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Prepositions

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Lynn
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Prepositions

Unread postby Lynn » Thu Aug 23, 2007 3:13 am

English prepositions are not easy. Once you get past the basics, things get pretty confusing. I have observed over the years that prepositions, particularly compound prepositions and collocations, pose more of a problem for Chinese speakers than any other grammar point. So, I have this query for all of you who teach native Chinese speakers. (If you are a Chinese speaker yourself, I am really interested in your input.) What kinds of materials and teaching strategies do you find the most helpful in teaching prepositions? I am researching this for a thesis, and I'd like to compare what real teachers are really doing with the kinds of materilas available in Hong Kong. Thank you in advance for your input.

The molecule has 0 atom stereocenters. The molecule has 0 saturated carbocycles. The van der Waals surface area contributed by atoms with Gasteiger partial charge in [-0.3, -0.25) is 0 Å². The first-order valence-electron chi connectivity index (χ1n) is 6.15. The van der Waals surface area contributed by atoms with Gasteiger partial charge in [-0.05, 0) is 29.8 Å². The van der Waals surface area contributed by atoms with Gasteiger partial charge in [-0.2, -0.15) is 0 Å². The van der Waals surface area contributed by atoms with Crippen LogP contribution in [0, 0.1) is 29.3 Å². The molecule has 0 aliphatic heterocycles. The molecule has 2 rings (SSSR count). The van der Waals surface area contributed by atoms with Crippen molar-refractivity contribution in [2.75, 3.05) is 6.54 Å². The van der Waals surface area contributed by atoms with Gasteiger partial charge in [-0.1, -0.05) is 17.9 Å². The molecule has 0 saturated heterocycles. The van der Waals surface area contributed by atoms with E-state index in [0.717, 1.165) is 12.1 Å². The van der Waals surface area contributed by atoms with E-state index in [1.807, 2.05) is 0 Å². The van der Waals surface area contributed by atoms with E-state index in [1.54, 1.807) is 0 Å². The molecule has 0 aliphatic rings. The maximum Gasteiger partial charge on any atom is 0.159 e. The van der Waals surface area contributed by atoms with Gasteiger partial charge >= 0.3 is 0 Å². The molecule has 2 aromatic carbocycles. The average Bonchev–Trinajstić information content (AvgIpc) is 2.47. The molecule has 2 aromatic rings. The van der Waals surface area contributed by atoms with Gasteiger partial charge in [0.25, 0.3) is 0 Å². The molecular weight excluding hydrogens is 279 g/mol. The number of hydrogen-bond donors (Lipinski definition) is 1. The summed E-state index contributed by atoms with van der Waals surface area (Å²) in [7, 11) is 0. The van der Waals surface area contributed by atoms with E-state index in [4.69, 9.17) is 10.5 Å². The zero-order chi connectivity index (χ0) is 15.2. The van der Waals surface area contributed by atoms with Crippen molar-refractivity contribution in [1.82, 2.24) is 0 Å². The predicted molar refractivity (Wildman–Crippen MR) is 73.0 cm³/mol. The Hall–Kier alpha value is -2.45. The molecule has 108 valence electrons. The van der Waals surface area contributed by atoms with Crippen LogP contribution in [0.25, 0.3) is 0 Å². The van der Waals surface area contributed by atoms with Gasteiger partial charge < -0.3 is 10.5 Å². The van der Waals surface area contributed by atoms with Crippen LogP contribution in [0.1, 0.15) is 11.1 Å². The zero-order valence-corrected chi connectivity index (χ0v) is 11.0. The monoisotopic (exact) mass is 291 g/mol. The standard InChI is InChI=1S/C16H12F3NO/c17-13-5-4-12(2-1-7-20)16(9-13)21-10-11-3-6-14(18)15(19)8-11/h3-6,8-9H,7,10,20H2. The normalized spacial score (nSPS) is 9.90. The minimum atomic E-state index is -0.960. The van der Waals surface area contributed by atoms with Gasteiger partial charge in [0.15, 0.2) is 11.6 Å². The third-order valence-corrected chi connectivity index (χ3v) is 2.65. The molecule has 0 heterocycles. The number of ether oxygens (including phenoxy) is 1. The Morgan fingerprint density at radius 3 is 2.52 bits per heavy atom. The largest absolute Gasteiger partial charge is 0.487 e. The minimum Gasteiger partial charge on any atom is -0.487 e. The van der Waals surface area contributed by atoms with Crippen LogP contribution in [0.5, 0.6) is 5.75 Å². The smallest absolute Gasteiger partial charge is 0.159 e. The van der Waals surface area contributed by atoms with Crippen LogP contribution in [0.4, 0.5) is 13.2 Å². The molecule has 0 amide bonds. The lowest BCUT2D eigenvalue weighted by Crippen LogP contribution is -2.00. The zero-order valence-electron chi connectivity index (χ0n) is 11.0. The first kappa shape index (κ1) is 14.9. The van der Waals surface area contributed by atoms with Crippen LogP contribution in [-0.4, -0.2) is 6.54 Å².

Weibing
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Unread postby Weibing » Sun Sep 02, 2007 12:52 pm

Lynn, yes, prepositions are hard for Chinese speakers to learn. In addition to prepositions, I should add the articles(a,an,the), the tense, the plural of nouns, etc.

'For me, it's difficult to learn.'
'To me, it's difficult to learn.'

What's the difference between the above two sentences?

I find it very helpful to consult a good dictionary. If I need to learn more about 'for', I'd look it up in a dictionary for more detailed explanation - read the whole explanation carefully. I'd say some dictionaries are boring - not so concise, not so easy to read. I do find some dictionaries are really good.

A good grammar book may also be helpful.